Life is full of difficulties and delights. Dreary days can become cheery days, and even serendipitous days can become sad ones. In November, as National Novel Writing Month (NaNoWriMo) progressed, I experienced some of these moments. Kudos to ProWritingAid who provided a wonderful place to record progress, find regions and communities, and buddies for the journey. Facebook communities and these buddies encouraged each other’s progress, spurring us on to finish the challenge.
The goal for the month, write the first draft of a novel—50,000 words in thirty days—quite a feat. Before the first of the month, I decided that taking off weekends, Veterans Day, and Thanksgiving, with my love, was the best choice, for, although we both work from home, Kevin works 10-12-hour days, so our time together is valuable to us.
The month started well and within the first week, 8,550 words covered the first two chapters. The following week, I doubled that number, and well into the story, changed the name of the book from “From Here to Your Shore” to “Your Sweet Melody.” Coming into the third week, my throat was sore and Kevin felt ill as well. My numbers lagged, but I ended the week with over 25,000 words. I knew then that the 50,000 goal flew out of my reach. But, sometimes I challenge myself to do more than I can handle. Taking ten days off meant writing 2,500 words a day. I write methodically, re-reading and editing as I go.
The NaNoWriMo team encourages writers to put their creative caps on and wait until December to edit. My mind doesn’t process that way. I tried but just couldn’t help myself from going back and correcting errors and adding content.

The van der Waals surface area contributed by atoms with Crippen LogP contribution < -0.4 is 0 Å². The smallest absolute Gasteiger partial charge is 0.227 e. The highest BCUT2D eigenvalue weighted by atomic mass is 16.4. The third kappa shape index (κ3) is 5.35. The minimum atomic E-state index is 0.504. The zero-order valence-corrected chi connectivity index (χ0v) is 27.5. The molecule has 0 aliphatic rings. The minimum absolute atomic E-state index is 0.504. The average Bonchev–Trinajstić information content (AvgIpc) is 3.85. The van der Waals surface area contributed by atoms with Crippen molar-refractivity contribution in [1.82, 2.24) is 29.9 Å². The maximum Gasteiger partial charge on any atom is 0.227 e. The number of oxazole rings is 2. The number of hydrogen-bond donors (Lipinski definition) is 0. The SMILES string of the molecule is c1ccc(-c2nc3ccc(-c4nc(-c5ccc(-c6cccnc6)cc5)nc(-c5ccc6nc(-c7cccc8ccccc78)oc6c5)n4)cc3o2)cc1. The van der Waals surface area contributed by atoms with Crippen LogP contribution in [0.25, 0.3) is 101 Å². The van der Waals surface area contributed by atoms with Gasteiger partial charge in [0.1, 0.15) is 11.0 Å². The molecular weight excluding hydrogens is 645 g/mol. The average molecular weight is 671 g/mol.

As the fourth week began, we received news that Kevin’s stepmom, Peggy, passed away. The rest of the month blurred with my tears as I pushed toward 30,000 words, a more realistic mark. With two days left of the month, I closed the lid of my laptop and gave Peggy her grieving due—my brain on overload.
Some people are plotters and plan out their entire novel before the first word finds its way to chapter one. Others, like me, are pantsers and let their story unfold as they write. Life twists and turns as the plots of stories. You wonder when the next shoe will drop or when an unexpected thrill may come. Though November revealed life’s tenacity and trials, it’s thrilling to say 29,546 words are nothing to sneeze at. My protagonists are lovable and my antagonist is menacing—the plot realistic and romantic. Each scene makes me want to turn the next page.
Gratefulness comes in many sized packages. Grateful for the gift of a novel-writing challenge, though unfulfilled as warranted, I will finish one day. I’m thankful for the years of happiness Peggy brought to our family. Most of all, I’m grateful for the gifts God gives—family and friends, food, clothing, and shelter, talents to use for His glory, someone to love, and salvation through His Son, Jesus. Life is best with a grateful heart.